The type of advisors who hold no useful credential almost always promote high cost commissioned products. These are the high profile guys. They’re the ones who advertise heavily and aggressively look for your business. They promote through “free” seminars, dinners, mailing campaigns and cold calls. Friends and business acquaintances frequently recommend them simply because they’ve met them through business associations, and they don’t know any better. You don’t have to look for these advisors; they will find you!

Bruce Miller, CFP® clarifies; Real Certified Financial Planners (CFP) are bound by something called the ‘brochure rule’, that requires us to immediately disclose lots of information to a prospective client…including from whom and how much we are paid, even if by commissions. This is done by contract before any data collection or advising is done.“The CFP® Board now requires that all CFP® Certificants provide the fiduciary standard to their clients who retain their financial planning services.

And this is what AARP had to say in their July 2006 online magazine: “Fiduciary” means that the person working for you owes you the highest possible duty of care and loyalty, so that a relationship of trust and confidence exists between you and the planner. While you may think that this sort of trust and confidence will naturally exist, a fiduciary relationship usually depends on the facts and circumstances of a particular situation.

This link provides the definition of fiduciary responsibility as defined by The National Association of Personal Financial Advisors (NAPFA):

In the strictest sense, there is a distinction between a financial planner and an investment advisor. The role of ‘Financial Planner’ is unregulated and anyone may refer to themselves as such,  regardless of their training or lack thereof. An ‘Investment Advisor’ is regulated by the SEC, and requires that anyone who holds themselves out as an investment advisor and is compensated for it, must register with the SEC or their state’s equivalent and meet full disclosure requirements and must apply a fiduciary standard to their client’s investments. One other option is the large mutual fund companies themselves. The fees seem to be competitive, and if you are opening a large account, the fees may be reduced or waived. T. Rowe Price, Fidelity and Vanguard are three large, respected companies who are now offering advisor services. Recommendations will be from the company you go with of course, but these three companies offer a wide variety of funds so choices should not be a problem.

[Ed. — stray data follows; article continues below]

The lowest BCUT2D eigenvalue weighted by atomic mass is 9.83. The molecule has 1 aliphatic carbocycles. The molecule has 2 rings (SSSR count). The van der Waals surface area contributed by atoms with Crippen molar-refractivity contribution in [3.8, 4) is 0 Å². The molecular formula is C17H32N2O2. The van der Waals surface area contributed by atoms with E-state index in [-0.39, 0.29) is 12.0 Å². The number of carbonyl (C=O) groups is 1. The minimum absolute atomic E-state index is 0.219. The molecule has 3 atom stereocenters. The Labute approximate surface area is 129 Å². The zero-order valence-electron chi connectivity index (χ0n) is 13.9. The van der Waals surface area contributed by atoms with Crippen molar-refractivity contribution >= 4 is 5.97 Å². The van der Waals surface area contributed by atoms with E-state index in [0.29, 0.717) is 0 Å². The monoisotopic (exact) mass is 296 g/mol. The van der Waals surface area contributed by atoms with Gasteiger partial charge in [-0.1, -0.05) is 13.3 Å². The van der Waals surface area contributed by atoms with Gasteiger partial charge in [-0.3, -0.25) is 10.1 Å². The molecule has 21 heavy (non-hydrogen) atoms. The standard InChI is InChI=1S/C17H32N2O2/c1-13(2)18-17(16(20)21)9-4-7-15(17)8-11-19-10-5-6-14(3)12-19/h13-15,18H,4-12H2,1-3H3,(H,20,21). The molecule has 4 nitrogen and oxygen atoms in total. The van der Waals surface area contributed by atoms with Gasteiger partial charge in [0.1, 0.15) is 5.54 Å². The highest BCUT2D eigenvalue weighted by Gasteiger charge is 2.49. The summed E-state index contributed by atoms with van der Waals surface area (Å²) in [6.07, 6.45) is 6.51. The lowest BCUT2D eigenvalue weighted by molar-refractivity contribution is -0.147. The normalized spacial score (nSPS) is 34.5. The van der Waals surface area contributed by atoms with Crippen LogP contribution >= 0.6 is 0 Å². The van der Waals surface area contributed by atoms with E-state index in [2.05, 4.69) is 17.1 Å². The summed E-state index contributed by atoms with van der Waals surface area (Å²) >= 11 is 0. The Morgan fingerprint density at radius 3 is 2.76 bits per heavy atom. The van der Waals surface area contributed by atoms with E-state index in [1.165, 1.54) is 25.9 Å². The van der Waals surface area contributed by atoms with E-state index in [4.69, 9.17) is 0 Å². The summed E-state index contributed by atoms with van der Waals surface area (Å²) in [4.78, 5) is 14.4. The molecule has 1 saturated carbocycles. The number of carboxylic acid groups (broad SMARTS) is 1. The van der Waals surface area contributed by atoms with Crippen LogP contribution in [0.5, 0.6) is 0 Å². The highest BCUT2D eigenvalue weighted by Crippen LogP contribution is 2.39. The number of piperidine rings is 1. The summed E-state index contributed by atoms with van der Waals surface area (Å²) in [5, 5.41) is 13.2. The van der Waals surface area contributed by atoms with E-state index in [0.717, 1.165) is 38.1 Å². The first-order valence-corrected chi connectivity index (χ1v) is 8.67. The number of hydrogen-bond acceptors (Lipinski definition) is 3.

Factors to Evaluate When Looking for an Advisor

Look for CFP and CFA designations. Check for any non-compliance issues.
Education and background
Verify that education and background are consistent with credentials.
Do not hire anyone you cannot fire without personal repercussions—friends, family, members of church or social network.
Look for advisors with at least five years experience
It is very important that you get along with your advisor and you have trust in him/her.

Bruce Miller, CFP®: Once you find several credentialed advisors in your area, call and ask them what they specialize in. Tell them what your approximate goals are and if they think they’d be able to assist you. I recommend you then set up personal interviews with at least 2…. 3 is better.

When you do meet, like a visit to your doctor, they should ask questions, listen and take occasional notes. You should do most of the talking. At the end of 30 minutes, they should be able to clearly summarize your position and recommend a general course of action. They should have no hesitation in encouraging you to think over their general recommended approach and their estimated cost range. Any talk of financial products or recommended specific solutions, or even the slightest pressure to sign an agreement at the end of this first meeting is a bad sign and suggests you should go elsewhere.”

Questions to ask potential advisors;
1. Are You a Registered Investment Advisor under the Investment Advisors Act of 1940?
What are your qualifications? Licenses, certifications, regulatory agencies. What organizations, affiliations. How much experience?
2. Do you accept fiduciary responsibility?
3. Please provide a copy of your most recent and accurate disclosure form. ADV-II (Registered Advisor), U-4 (Broker / Dealer)
4. What services do you offer?
How many clients, what type of clients, minimum asset requirements?
5. Are you independent of financial-product sponsors–brokerage firms, insurance companies, banks? Do others you work with or recommend provide you with benefits for your recommendations?
6. What approach to planning and investing do you favor? Stocks, mutual funds, what kind of funds, annuities? Note: The advisor’s approach and risk management style should be in line with yours.
7. Will you be the only person working with me? In the office, outside professionals?
8. How much do you typically charge and how are your fees applied?